The ukulele and its world records
The ukulele is a strong symbol of the local culture. It is the most representative instrument of our islands, and its soft and melodious sounds evoke the postcard landscapes of our beautiful French Polynesia.
A few months ago, I had never played ukulele before. I must have improvised some notes in the past, but nothing very serious (or very melodious for that matter)! The event organized to beat the ukulele world record was announced a few months in advance for February 24th, and it seemed to me the perfect opportunity to take my first steps in this area! The aim of this world record: to gather as many participants as possible playing one song in unison. The goal for Tahiti was set this time at 10,000 people.
It was in the United States in 2005, in San Diego, that this adventure was launched for the first time, bringing together 125 lovers of this instrument. This was the first record validated by the Guinness Book. The english, the swedish, the japanese followed these fottsteps and finally the tahitians 2015. The island had gathered 4,792 enthusiastic participants! Unfortunately, our world record was subsequently beaten by Hong Kong, gathering 8,065 people in one place. Reaching 10,000 participants was thus a second challenge for French Polynesia. 10,000 people, it’ quite a number for our small islands scattered in the Pacific Ocean!
For several weeks the chosen song, Tuihei by Ms. Henrietta Alves, was broadcasted on television every night for everyone interested to be able to train before the big day. Practice was important to be ready, especially for beginners like myself. Indeed, for the record to be validated, it is essential to play the song in unison. So for several weeks we practiced playing the notes and humming the melodious words of Tuihei.
So it was on a beautiful Saturday that we all gathered in the city of Arue, in Tahiti, to participate to this second edition of the ukulele world record. It’s a colorful crowd that we found in the stadium! All participants wore shirts and dresses with flowers and Polynesian patterns for the occasion. A show in itself! There were colors everywhere and a contagious joy emanating from the crowd. Some of the participants were sitting in the stadium’s tier, the others on the lawn. Some residents of Moorea, the closest island to Tahiti, had traveled especially for the event. Some even answered the call from more distant islands: Huahine, Raiatea or Tikehau! There were even french or american travelers who joined the party!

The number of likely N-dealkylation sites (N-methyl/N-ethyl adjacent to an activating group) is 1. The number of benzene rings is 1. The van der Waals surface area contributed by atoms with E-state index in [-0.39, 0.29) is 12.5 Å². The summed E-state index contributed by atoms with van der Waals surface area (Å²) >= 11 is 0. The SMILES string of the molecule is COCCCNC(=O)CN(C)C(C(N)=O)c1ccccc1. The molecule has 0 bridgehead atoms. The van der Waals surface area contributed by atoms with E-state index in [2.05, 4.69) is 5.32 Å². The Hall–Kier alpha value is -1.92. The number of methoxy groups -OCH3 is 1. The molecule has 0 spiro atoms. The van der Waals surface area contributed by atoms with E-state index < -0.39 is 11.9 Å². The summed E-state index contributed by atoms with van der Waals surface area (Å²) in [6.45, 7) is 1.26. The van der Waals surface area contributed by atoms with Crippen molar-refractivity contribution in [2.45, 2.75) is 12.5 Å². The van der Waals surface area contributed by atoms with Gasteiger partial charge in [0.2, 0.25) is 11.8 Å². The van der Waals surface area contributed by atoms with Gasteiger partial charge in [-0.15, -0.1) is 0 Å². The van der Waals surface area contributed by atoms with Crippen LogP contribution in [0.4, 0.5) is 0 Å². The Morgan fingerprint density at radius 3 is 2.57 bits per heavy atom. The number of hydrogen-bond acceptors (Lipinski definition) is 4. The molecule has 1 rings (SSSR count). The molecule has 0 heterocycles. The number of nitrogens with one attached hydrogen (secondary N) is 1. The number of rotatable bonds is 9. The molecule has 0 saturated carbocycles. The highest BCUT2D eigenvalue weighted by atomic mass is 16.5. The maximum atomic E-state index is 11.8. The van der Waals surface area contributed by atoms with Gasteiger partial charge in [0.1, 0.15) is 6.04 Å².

The atmosphere was great! The heat did not weaken in any way our motivation. The animations and the songs succeeded each other while other players tuned their instruments. After a few hours of preparation waiting in music for the stadium to be filled, it was finally time to show off our talents after weeks of training. We were all waiting for the starting signal and then suddenly, we were all playing our ukulele, singing in heart to the sound of thousands of instruments! The beauty of all these ukuleles and these voices together were truly worth the effort!
An adventure in music
This beautiful day ended like it started, beautifully, even if we did not beat the ukulele world record this time. The results were final: we were 6,302 ukulele players. More than the last time, but not enough to beat Hong Kong. Considering the 276,000 inhabitants in French Polynesia, spread over a large number of islands, we still achieved some pretty good results!
Even if the record was not reached, it was a wonderful day of sharing that made everyone happy. It was a musical celebration of the beautiful local culture and the opportunity to see polynesians speak with one voice. That day the tahitians have strengthened ties and reaffirmed their identity. We were all proud to have participated in this beautiful gathering of all generations. In summary, it was only a world record attempt, but a happy and memorable one! Next time, we will answer the call again to bring Polynesia into the story and leave with the world record!
Photos : © Tahiti Nui Télévision / © Tahiti Zoom